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Knee Surgery, Sports Traumatology, Arthroscopy

, Volume 27, Issue 10, pp 3246–3253 | Cite as

Arthroscopic repair of HAGL lesions yields good clinical results, but may not allow return to former level of sport

  • Uli SchmiddemEmail author
  • Adam Watson
  • Diana Perriman
  • Emmanouil Liodakis
  • Richard Page
SHOULDER

Abstract

Purpose

There is a paucity of evidence regarding mid- to long-term clinical outcomes of arthroscopic repair of humeral avulsion of the glenohumeral ligament (HAGL). This study investigated clinical outcomes, return to sport and the frequency of associated shoulder lesions.

Methods

Eighteen patients underwent arthroscopic repair of a HAGL lesion between 2008 and 2015. Clinical outcome was evaluated using the Rowe Score, the Quick DASH Score (Q-DASH), the Oxford Shoulder Instability Score (OSIS), the ASES Score and Range of Motion (ROM). Return to sports and associated shoulder lesions were documented.

Results

Sixteen patients agreed to complete the shoulder scores and nine patients were available for clinical examination. Median time to follow-up was 59 months (range 16–104). The median Rowe Score and Q-DASH Score improved significantly from 33 to 85 points and 61 to 7 points, respectively (p = 0.001, p = 0.001). The median OSIS and ASES Score were 20 and 91 points. External rotation was significantly reduced compared to the contralateral side (p = 0.011). One recurrent dislocation was reported. No neurologic or vascular complications after surgery were reported. Five out of the nine patients did not return to sports at the same level. Associated shoulder lesions were found in 89% of the cases.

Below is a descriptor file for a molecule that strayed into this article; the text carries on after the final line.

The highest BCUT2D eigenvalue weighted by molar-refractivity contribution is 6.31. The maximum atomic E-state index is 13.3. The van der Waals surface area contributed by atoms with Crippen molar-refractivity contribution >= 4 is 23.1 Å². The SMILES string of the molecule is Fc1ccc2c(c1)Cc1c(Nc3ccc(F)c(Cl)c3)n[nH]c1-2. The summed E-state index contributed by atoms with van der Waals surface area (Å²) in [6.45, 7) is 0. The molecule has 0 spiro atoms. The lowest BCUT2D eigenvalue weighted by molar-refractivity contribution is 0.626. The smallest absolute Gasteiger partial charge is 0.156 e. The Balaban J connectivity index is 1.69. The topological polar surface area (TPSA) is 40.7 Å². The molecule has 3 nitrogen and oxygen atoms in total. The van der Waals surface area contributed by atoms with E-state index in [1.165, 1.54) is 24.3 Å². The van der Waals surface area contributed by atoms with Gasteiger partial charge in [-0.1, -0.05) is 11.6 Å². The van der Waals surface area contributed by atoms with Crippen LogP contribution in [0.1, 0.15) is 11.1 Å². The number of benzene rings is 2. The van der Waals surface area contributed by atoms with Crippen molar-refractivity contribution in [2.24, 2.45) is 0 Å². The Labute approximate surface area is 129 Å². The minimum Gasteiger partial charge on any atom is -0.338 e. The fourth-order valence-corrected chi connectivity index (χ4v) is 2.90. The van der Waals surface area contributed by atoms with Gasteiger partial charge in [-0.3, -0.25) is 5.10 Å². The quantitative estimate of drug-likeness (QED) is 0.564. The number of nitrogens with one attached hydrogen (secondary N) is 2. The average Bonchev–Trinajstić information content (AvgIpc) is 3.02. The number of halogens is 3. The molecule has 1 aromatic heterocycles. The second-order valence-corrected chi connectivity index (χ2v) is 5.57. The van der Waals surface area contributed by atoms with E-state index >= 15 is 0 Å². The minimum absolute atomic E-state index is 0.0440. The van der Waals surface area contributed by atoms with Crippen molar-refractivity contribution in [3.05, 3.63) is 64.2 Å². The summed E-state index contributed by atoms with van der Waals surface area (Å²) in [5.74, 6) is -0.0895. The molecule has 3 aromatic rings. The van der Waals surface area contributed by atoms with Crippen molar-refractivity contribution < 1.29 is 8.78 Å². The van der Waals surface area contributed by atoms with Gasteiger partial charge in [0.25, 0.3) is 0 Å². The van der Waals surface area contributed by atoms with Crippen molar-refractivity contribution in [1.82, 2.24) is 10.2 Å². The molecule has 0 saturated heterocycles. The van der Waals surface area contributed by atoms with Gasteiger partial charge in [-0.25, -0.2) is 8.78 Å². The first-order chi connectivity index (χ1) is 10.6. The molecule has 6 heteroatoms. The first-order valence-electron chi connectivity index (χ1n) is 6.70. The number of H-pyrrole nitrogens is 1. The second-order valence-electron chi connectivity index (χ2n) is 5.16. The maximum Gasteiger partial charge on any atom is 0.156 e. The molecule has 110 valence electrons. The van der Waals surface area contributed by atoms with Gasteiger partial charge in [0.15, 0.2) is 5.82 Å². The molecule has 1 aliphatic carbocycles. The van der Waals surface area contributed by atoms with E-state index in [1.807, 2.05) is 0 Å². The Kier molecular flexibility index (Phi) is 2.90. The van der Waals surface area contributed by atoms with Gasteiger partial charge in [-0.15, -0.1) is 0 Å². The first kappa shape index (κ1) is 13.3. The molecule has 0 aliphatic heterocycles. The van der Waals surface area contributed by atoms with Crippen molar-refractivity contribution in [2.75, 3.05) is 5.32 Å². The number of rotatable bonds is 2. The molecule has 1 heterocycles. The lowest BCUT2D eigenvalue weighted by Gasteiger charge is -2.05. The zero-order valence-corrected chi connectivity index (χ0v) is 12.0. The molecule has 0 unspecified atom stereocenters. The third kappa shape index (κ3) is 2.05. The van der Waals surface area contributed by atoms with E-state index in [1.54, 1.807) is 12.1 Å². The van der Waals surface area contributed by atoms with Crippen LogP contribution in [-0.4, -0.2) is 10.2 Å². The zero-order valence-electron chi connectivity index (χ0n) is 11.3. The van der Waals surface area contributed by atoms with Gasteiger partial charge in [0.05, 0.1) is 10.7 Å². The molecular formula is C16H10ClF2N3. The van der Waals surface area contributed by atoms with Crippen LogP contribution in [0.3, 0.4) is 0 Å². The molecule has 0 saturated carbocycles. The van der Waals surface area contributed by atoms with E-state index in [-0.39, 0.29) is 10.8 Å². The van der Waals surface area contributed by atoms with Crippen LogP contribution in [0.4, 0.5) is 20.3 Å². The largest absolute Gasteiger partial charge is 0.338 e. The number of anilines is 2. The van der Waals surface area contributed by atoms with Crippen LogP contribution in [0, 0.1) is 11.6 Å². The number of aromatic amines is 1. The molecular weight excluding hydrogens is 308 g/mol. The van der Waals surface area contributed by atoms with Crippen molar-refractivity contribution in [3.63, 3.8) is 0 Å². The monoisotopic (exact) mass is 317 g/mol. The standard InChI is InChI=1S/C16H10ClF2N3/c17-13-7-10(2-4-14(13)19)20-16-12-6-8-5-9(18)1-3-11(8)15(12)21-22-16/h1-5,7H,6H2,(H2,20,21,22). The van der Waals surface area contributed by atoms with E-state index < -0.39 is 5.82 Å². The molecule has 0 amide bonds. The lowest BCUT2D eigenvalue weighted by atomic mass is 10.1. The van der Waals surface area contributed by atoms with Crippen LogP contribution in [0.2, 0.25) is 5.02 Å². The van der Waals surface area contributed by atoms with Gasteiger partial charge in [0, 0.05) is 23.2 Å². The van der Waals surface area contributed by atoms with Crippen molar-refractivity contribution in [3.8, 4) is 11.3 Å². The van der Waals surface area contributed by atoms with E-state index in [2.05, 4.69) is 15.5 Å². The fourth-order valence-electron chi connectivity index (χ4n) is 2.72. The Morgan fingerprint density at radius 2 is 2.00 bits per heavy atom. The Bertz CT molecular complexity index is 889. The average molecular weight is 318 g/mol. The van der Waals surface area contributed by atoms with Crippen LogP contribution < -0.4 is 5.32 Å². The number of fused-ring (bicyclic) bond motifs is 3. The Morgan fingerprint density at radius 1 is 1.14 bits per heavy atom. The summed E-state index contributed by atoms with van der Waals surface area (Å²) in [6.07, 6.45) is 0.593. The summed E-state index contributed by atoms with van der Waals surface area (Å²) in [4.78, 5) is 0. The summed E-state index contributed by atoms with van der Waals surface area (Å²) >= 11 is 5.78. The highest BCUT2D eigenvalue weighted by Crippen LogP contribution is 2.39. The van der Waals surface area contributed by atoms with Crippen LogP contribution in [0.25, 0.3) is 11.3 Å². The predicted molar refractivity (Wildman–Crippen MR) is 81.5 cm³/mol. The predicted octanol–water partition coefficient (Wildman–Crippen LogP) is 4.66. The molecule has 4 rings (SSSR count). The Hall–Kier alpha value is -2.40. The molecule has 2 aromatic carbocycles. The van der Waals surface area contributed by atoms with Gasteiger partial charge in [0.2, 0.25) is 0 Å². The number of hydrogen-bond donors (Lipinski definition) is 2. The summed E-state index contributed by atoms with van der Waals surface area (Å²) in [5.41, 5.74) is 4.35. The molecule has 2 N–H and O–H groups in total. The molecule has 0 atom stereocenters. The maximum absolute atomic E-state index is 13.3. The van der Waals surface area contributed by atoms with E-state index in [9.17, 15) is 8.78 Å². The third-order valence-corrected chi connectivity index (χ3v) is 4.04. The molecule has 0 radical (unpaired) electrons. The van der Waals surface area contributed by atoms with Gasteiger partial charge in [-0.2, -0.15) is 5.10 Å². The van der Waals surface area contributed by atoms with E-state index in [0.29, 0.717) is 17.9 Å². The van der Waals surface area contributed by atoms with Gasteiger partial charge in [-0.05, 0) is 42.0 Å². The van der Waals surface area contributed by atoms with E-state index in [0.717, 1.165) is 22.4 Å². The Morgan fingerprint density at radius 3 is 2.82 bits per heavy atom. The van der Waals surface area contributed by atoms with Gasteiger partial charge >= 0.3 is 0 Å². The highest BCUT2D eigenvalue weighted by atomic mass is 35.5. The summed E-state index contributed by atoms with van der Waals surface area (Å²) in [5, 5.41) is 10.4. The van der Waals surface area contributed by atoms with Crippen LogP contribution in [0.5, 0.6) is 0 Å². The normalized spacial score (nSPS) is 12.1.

Conclusion

Arthroscopic repair of a HAGL lesion is a reliable method to restore shoulder stability with good clinical results. However, limitations in external rotation and a reduction in sporting ability may persist at 59 months follow-up. Concomitant lesions are common.

Level of evidence

Case series, level IV.

Keywords

Shoulder Instability HAGL lesion Arthroscopy Outcome Sports Concomitant lesions 

Notes

Author contributions

US carried out the medical examination of the patients and drafted the manuscript. EL performed the statistical analysis. AW participated in the design of the study and in recruiting the patients. DP edited the manuscript and gave valuable input. RP conceived the study and participated in its design. All authors read and approved the final manuscript.

Funding

There is no funding source.

Compliance with ethical standards

Conflict of interest

The authors declare that they have no conflict of interest.

Ethical approval

Barwon Health Human Research Ethics Committee.

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Copyright information

© European Society of Sports Traumatology, Knee Surgery, Arthroscopy (ESSKA) 2019

Authors and Affiliations

  1. 1.Orthopaedic DepartmentSt. John of God Hospital and University Hospital GeelongGeelongAustralia
  2. 2.Trauma and Orthopaedic Research UnitCanberra HospitalWodenAustralia
  3. 3.Trauma DepartmentHanover Medical SchoolHanoverGermany
  4. 4.Barwon Centre for Orthopaedic Research and Education (B-CORE), School of MedicineDeakin UniversityGeelongAustralia

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